matters of public record, as well as undisputedly authentic
documents” attached to a defendant's motion to
dismiss if the plaintiff's claims are based upon these
documents. Mayer v. Belichick, 605 F.3d 223, 230 (3d
Cir. 2010) (citing Pension Benefit Guar. Corp. v. White
Consol. Indus., Inc., 998 F.2d 1192, 1196 (3d Cir.
notice and pleading rules require the complaint to provide
“the defendant fair notice of what the . . . claim is
and the grounds upon which it rests.”
Phillips, 515 F.3d at 232 (alteration in original)
(quoting Bell Atl. Corp. v. Twombly, 550 U.S. 544,
555 (2007)). To test the sufficiency of the complaint, the
court conducts a three-step inquiry. See Santiago v.
Warminster Township, 629 F.3d 121, 130-31 (3d Cir.
2010). In the first step, “the court must ‘tak[e]
note of the elements a plaintiff must plead to state a
claim.'” Id. at 130 (alteration in
original) (quoting Ashcroft v. Iqbal, 556 U.S. 662,
675 (2009)). Next, the factual and legal elements of a claim
must be separated; well-pleaded facts are accepted as true,
while mere legal conclusions may be disregarded. Id.
at 131-32; see Fowler v. UPMC Shadyside, 578 F.3d
203, 210-11 (3d Cir. 2009). Once the court isolates the
well-pleaded factual allegations, it must determine whether
they are sufficient to show a “plausible claim for
relief.” Iqbal, 556 U.S. at 679 (citing
Twombly, 550 U.S. at 556); Twombly, 550
U.S. at 556. A claim is facially plausible when the plaintiff
pleads facts “that allow the court to draw the
reasonable inference that the defendant is liable for the
misconduct alleged.” Iqbal, 556 U.S. at 678.
Rule of Civil Procedure 8(c) classifies a statute of
limitations claim as an affirmative defense that must be pled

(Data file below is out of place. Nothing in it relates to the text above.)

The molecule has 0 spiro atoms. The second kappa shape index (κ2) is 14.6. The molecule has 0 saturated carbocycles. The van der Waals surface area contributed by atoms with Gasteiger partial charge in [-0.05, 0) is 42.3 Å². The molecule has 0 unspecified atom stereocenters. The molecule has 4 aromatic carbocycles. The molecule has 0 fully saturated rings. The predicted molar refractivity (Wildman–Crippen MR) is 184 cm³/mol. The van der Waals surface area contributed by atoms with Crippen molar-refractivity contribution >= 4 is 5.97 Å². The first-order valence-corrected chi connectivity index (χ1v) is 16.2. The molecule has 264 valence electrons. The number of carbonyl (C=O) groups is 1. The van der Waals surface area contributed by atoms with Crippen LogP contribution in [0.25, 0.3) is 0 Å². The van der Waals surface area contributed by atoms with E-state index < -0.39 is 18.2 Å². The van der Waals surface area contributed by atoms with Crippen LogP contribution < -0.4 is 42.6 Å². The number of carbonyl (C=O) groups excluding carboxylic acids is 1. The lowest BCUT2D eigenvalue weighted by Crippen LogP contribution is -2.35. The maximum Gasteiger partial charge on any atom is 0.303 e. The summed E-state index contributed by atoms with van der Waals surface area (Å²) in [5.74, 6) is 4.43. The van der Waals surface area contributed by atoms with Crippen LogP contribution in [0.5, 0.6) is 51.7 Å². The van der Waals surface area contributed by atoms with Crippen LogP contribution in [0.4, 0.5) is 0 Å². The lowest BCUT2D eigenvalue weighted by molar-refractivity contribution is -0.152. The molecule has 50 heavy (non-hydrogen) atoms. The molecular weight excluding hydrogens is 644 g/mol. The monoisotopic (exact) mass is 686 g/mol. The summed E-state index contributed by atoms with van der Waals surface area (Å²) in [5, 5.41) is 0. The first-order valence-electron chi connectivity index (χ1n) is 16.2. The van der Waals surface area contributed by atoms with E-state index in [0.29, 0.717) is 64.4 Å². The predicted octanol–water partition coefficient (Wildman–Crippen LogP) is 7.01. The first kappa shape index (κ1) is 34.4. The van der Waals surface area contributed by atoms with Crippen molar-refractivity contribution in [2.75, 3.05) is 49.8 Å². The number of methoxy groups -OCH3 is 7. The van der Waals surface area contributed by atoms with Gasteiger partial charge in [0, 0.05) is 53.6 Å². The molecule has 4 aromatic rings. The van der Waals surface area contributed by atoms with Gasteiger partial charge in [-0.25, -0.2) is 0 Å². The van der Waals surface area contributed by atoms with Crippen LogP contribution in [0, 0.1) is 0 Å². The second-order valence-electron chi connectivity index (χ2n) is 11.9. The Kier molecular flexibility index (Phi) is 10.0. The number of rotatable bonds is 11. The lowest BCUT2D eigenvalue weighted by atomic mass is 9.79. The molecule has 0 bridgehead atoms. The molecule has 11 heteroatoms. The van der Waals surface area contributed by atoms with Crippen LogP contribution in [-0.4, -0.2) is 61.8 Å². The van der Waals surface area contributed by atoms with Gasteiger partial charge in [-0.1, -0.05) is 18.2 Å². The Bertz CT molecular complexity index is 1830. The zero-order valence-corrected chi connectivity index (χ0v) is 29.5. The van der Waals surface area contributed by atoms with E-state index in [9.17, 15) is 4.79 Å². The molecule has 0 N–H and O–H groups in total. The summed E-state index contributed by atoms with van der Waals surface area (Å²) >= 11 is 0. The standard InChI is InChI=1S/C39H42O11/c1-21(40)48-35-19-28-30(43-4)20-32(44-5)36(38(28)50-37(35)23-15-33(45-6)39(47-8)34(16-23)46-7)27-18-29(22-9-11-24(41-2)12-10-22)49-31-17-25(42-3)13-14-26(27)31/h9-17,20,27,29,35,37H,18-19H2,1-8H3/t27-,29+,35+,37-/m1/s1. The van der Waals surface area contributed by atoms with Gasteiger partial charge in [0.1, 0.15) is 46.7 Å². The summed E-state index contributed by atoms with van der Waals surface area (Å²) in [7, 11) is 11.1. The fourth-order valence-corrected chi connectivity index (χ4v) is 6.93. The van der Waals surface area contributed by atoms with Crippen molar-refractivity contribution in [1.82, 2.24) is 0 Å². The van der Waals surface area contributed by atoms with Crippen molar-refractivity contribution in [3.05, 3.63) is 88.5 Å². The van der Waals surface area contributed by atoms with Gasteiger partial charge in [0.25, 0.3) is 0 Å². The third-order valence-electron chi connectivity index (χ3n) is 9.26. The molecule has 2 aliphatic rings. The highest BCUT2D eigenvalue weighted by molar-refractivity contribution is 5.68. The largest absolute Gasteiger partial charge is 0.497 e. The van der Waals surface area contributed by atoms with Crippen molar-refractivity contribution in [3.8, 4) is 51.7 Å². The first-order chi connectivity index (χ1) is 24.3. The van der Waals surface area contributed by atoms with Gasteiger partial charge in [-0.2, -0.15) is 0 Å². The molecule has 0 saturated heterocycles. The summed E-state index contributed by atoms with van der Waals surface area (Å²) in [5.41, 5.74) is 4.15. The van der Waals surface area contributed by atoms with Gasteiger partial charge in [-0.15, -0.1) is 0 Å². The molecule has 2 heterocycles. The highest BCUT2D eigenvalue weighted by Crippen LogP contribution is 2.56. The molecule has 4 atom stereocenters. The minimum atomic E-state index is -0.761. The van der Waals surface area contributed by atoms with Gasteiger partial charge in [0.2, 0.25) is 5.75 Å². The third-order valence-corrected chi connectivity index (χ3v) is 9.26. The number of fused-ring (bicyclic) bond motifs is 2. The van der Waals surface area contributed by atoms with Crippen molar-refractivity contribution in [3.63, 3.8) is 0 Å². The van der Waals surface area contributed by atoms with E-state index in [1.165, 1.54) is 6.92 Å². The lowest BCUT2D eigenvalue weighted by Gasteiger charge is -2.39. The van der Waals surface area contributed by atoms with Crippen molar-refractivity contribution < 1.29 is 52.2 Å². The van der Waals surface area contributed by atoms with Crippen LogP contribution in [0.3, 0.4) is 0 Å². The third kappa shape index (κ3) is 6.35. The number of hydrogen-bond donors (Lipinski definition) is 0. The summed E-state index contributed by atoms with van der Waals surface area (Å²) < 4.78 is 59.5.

in an answer to the complaint. Fed.R.Civ.P. 8(c).
Nevertheless, the court may dismiss a complaint as
time-barred under Rule 12(b)(6) if “the time alleged in
the statement of a claim shows that the cause of action has
not been brought within the statute of limitations.”
Robinson v. Johnson, 313 F.3d 128, 135 (3d
Cir. 2002); see Oshiver v. Levin, Fishbein, Sedran &
Berman, 38 F.3d 1380, 1384 n.1 (3d Cir. 1994). This
deficiency must be apparent on the face of the pleading.
Schmidt v. Skolas, 770 F.3d 241, 249 (3d Cir. 2014)
(citation omitted). The Third Circuit has indicated that the
meaning of “the face of the complaint, ” as it
relates to asserting affirmative defenses in a motion to
dismiss, is coextensive with the general Rule 12(b)(6)
limitations. Id.; see also Hoffman v. Nordic
Nats., Inc., 837 F.3d 272, 280 & n.52 (3d Cir. 2016)
(citations omitted) (discussing raising affirmative defense
of preclusion in Rule 12(b)(6) motion). Thus, the materials
properly considered include not only the complaint but also
matters of public record, exhibits attached to the complaint,
and undisputed materials embraced by the complaint but
provided by the defendant. Schmidt, 770 F.3d at 249;
Hoffman, 837 F.3d at 280 & n.52.
Bank attacks the sufficiency of the Gerbers'
counterclaims and moves to strike many of the Gerbers'
affirmative defenses. We begin by addressing the Rule
12(b)(6) motion to dismiss.
Motion to Dismiss Counterclaims
Gerbers' counterclaims seek relief under the Declaratory
Judgments Act, 28 U.S.C. §§ 2201-2202, which
authorizes federal courts to “declare the rights and
other legal relations of any interested party seeking such
declaration, whether or not further relief is or could be
sought.” 28 U.S.C. § 2201(a). In other words,
declaratory judgment actions are intended to adjudicate
“rights and obligations prior to the enforcement of a
remedy.” Rarick v. Federated Serv. Ins. Co.,
852 F.3d 223, 227 (3d Cir. 2017) (citations omitted). The
Gerbers seek declaratory relief in two forms: first,
a declaration of unilateral contract modification and,
second, a declaration of rescission.
Counterclaim Count I - Declaratory Judgment, Unilateral